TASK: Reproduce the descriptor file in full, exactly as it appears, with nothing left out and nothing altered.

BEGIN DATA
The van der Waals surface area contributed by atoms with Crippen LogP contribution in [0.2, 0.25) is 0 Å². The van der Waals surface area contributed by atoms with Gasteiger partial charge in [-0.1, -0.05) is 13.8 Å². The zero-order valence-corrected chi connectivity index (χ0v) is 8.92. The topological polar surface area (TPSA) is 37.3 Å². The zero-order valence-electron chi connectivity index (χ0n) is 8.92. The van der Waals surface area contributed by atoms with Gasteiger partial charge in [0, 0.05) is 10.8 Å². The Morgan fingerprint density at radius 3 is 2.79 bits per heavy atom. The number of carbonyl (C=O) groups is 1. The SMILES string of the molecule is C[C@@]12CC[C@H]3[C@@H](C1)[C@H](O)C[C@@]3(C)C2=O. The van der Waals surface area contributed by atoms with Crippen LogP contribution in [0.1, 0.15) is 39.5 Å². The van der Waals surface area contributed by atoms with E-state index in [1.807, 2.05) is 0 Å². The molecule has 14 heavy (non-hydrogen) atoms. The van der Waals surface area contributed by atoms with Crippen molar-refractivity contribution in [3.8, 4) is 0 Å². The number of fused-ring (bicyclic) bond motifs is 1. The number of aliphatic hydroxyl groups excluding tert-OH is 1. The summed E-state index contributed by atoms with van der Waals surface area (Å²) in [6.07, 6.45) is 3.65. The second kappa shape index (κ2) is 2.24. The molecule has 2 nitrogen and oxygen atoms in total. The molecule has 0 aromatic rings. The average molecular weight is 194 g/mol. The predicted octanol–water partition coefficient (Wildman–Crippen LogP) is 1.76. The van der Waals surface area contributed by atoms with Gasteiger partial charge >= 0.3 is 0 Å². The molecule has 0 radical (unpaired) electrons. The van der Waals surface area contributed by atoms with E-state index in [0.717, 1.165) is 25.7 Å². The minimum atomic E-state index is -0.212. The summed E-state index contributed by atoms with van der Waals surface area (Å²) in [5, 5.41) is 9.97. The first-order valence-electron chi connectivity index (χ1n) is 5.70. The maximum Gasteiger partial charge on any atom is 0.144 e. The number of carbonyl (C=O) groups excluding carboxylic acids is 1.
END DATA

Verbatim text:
The van der Waals surface area contributed by atoms with Crippen LogP contribution in [0.2, 0.25) is 0 Å². The van der Waals surface area contributed by atoms with Gasteiger partial charge in [-0.1, -0.05) is 13.8 Å². The zero-order valence-corrected chi connectivity index (χ0v) is 8.92. The topological polar surface area (TPSA) is 37.3 Å². The zero-order valence-electron chi connectivity index (χ0n) is 8.92. The van der Waals surface area contributed by atoms with Gasteiger partial charge in [0, 0.05) is 10.8 Å². The Morgan fingerprint density at radius 3 is 2.79 bits per heavy atom. The number of carbonyl (C=O) groups is 1. The SMILES string of the molecule is C[C@@]12CC[C@H]3[C@@H](C1)[C@H](O)C[C@@]3(C)C2=O. The van der Waals surface area contributed by atoms with Crippen LogP contribution in [0.1, 0.15) is 39.5 Å². The van der Waals surface area contributed by atoms with E-state index in [1.807, 2.05) is 0 Å². The molecule has 14 heavy (non-hydrogen) atoms. The van der Waals surface area contributed by atoms with Crippen molar-refractivity contribution in [3.8, 4) is 0 Å². The number of fused-ring (bicyclic) bond motifs is 1. The number of aliphatic hydroxyl groups excluding tert-OH is 1. The summed E-state index contributed by atoms with van der Waals surface area (Å²) in [6.07, 6.45) is 3.65. The second kappa shape index (κ2) is 2.24. The molecule has 2 nitrogen and oxygen atoms in total. The molecule has 0 aromatic rings. The average molecular weight is 194 g/mol. The predicted octanol–water partition coefficient (Wildman–Crippen LogP) is 1.76. The van der Waals surface area contributed by atoms with Gasteiger partial charge >= 0.3 is 0 Å². The molecule has 0 radical (unpaired) electrons. The van der Waals surface area contributed by atoms with E-state index in [0.717, 1.165) is 25.7 Å². The minimum atomic E-state index is -0.212. The summed E-state index contributed by atoms with van der Waals surface area (Å²) in [5, 5.41) is 9.97. The first-order valence-electron chi connectivity index (χ1n) is 5.70. The maximum Gasteiger partial charge on any atom is 0.144 e. The number of carbonyl (C=O) groups excluding carboxylic acids is 1.